I’m one of those guys that’s too proud to admit that he needs to hear encouraging words from time to time. But you know what? Kind and encouraging words are like life and light to my soul. They change my attitude and outlook. They are like a cool breeze washing out the deep humidity of the day.
Life-giving leaders know how to encourage others. They speak life into the hearts of those around them. They add courage, strength, and confidence to their souls. Encouraging words lighten our heavy loads, and life-giving leaders have a knack for identifying and alleviating the over-burdened.
Some people (not me) are just naturally encouraging. They are perfectly content to sit and talk with you about you! They don’t try to turn the conversation back to themselves. They don’t try to talk business. Their encouragement is not awkward or forced. Building others up is just a natural part of who they are.
But, for the rest of us, encouragement can be difficult. It’s hard enough to take a compliment, much less receive one. We don’t know how the other person will react. Will they be embarrassed? Will they think we’re dumb? Will there be an awkward pause in the conversation and you’ll have no natural way out? Of course these are all ridiculous reasons, but they betray our own deeply-rooted insecurities, which is what really keeps us from being an encourager.
Unlike power, encouragement is infinite. When you give it away, you don’t lose anything within yourself. You can’t lose anything when you speak a kind and uplifting word to someone. Those words are free…and invaluable. Your people need to be built up. They need to be edified, encouraged, and lifted up. Sometimes they toil in deeply humid environments, and all they’re waiting for is a breath of fresh air.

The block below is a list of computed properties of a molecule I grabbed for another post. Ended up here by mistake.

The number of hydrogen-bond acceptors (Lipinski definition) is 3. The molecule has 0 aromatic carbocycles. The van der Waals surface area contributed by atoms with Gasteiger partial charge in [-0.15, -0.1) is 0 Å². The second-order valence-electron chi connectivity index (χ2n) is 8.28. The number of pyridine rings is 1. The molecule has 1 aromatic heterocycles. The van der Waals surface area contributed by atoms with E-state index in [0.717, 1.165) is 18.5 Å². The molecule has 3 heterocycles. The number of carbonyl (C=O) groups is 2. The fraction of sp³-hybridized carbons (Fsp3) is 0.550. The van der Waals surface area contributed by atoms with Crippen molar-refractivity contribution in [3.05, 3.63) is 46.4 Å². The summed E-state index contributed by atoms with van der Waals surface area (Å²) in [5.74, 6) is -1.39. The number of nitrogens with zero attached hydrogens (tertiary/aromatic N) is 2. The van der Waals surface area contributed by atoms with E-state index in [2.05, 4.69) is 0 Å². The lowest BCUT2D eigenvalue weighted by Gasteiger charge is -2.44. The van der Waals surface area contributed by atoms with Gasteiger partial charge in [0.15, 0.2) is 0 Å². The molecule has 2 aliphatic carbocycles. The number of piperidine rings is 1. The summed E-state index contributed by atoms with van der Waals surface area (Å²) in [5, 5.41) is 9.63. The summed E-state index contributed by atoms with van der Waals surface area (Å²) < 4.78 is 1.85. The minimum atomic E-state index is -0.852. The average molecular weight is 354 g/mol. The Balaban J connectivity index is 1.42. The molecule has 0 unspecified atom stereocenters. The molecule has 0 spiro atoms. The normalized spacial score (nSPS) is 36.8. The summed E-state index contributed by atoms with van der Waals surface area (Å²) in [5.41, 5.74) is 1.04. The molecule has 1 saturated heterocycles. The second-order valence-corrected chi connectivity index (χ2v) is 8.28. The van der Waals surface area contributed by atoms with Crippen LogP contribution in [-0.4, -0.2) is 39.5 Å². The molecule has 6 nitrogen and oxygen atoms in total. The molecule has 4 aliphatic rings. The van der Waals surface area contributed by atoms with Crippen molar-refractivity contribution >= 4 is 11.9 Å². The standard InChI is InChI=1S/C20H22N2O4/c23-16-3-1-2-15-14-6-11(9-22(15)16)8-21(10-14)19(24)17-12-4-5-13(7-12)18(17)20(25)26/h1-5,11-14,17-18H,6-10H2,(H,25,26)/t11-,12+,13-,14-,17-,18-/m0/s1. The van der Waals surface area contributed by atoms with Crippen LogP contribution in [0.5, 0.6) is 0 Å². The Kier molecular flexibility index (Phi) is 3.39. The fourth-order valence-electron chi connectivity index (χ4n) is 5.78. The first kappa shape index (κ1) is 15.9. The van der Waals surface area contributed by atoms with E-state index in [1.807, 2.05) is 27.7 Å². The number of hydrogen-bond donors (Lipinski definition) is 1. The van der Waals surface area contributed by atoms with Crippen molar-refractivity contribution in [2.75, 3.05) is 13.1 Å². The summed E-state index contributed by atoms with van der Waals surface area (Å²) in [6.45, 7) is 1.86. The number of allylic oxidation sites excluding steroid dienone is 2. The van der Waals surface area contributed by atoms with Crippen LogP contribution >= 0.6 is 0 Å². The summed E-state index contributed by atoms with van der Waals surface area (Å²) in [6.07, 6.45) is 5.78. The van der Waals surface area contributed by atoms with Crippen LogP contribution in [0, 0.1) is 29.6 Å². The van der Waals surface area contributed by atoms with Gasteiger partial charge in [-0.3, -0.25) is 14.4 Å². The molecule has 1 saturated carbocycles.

You can be an encourager by simply speaking those fleeting thoughts that pass through your mind. I try to do this with my wife. So many times I look at her and have a brief thought of, “Wow, she looks great.” And that’s all well and good, but it doesn’t mean a thing to her if I don’t say it. If you’re in a meeting, and someone has a good insight, tell them. If worship was particularly engaging, tell everyone on the music team how much it meant to you. Whatever the circumstance, never let an opportunity to encourage others pass you by.
And be sure to look out for those who are discouraged. Remember that God is particularly close to those who are downcast and broken-hearted. You be close to them, too. Ask the Spirit to give you words of life and light to speak into their death and darkness. And, of course, don’t try to fix anybody. Just use your words to add courage, strength, confidence, light and life to their souls.